The successful flight of SN15 couldn’t have come at a better time for SpaceX. Just two weeks ago, NASA awarded SpaceX the contract to build a version of the Starship craft designed to carry astronauts from orbit to the surface of the Moon. Two competitors—Blue Origin and Dynetics—have protested the awarded contract, meaning that all involved are going to be in court by August. Only SpaceX is going to be there with a functioning rocket.
Blue Origin finally decides to load passengers
Meanwhile up the road, that other billionaire using Texas as a base for his rockets has made an announcement. For over six years, Blue Origin has launched, and launched, and launched its suborbital New Shepard rocket from a site near Van Horne, Texas. The small rocket, which is designed to carry humans on a brief flight that will technically make them astronauts by carrying them across the “Karman Line” for a few minutes of zero Gs, has made 15 successful flights, with the booster landing under its own power while the capsule parachutes down for extra safety.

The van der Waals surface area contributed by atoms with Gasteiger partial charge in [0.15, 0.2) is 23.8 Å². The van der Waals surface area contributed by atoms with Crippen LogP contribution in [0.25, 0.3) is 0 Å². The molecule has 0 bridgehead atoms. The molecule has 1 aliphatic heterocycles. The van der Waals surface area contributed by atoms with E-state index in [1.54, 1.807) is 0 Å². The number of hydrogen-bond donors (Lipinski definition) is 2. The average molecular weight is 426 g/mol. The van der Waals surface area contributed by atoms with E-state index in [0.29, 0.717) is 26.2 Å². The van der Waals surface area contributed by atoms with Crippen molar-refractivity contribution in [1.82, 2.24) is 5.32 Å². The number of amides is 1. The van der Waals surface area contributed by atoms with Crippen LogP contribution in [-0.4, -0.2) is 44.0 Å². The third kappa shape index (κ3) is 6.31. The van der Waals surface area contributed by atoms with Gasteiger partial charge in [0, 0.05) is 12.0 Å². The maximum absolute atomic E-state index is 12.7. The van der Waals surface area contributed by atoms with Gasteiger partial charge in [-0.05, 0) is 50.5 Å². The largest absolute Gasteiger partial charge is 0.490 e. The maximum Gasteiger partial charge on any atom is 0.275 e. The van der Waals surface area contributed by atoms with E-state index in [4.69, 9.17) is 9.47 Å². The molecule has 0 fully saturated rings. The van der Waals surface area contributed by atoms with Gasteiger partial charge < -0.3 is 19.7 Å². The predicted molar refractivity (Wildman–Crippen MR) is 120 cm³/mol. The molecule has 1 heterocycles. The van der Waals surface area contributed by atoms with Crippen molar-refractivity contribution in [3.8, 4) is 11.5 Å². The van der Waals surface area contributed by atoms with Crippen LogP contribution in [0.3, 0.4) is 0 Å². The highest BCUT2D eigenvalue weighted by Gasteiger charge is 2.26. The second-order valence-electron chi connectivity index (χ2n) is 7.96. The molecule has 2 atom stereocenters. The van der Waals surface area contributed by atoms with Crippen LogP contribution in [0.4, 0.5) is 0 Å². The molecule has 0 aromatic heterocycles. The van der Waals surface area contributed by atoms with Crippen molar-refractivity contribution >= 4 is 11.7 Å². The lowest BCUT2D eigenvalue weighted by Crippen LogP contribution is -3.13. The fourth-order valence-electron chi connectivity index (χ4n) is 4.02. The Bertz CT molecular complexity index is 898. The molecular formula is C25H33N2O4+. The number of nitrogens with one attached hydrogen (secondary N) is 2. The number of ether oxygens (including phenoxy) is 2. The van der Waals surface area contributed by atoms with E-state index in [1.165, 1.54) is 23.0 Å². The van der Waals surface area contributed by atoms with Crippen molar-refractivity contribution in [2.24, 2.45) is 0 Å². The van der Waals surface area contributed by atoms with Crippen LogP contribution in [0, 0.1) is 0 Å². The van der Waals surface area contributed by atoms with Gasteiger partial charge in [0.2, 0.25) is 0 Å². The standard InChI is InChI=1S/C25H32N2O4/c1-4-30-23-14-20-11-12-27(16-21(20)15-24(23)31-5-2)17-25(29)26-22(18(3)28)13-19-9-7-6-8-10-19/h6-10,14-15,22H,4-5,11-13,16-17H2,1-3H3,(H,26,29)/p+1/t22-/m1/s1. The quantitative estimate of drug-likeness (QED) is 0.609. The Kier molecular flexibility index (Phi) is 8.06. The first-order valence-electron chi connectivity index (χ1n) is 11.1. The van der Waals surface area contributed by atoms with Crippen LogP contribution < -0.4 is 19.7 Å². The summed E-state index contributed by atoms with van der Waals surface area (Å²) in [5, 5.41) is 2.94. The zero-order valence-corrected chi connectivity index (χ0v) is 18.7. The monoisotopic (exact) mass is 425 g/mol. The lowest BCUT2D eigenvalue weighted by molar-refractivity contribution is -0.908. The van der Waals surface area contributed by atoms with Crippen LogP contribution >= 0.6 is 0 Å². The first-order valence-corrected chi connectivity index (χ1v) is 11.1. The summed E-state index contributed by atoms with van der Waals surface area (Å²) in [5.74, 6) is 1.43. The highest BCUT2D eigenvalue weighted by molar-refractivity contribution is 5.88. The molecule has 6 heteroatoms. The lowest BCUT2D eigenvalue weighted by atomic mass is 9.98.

In many of these flights, the rocket has carried a “human analogue” known as “Manikin Skywalker,” but finally Blue Origin has decided to take the plunge and begin flying real passengers. Blue Origin is now taking bids to be on the very first passenger launch (which will apparently be the first human flight of any kind). Considering that more than 600 people have signed up to fly with Virgin Galactic for a similar suborbital flight at a ticket price of $250,000, don’t expect that first seat to go quickly.
The money raised by the sale is supposed to go to a nonprofit organization launched by Bezos to support STEM education. However, all of this would seem to offer several questions. Among them: Will people be bidding against Bezos? And if he doesn’t want that seat, why not?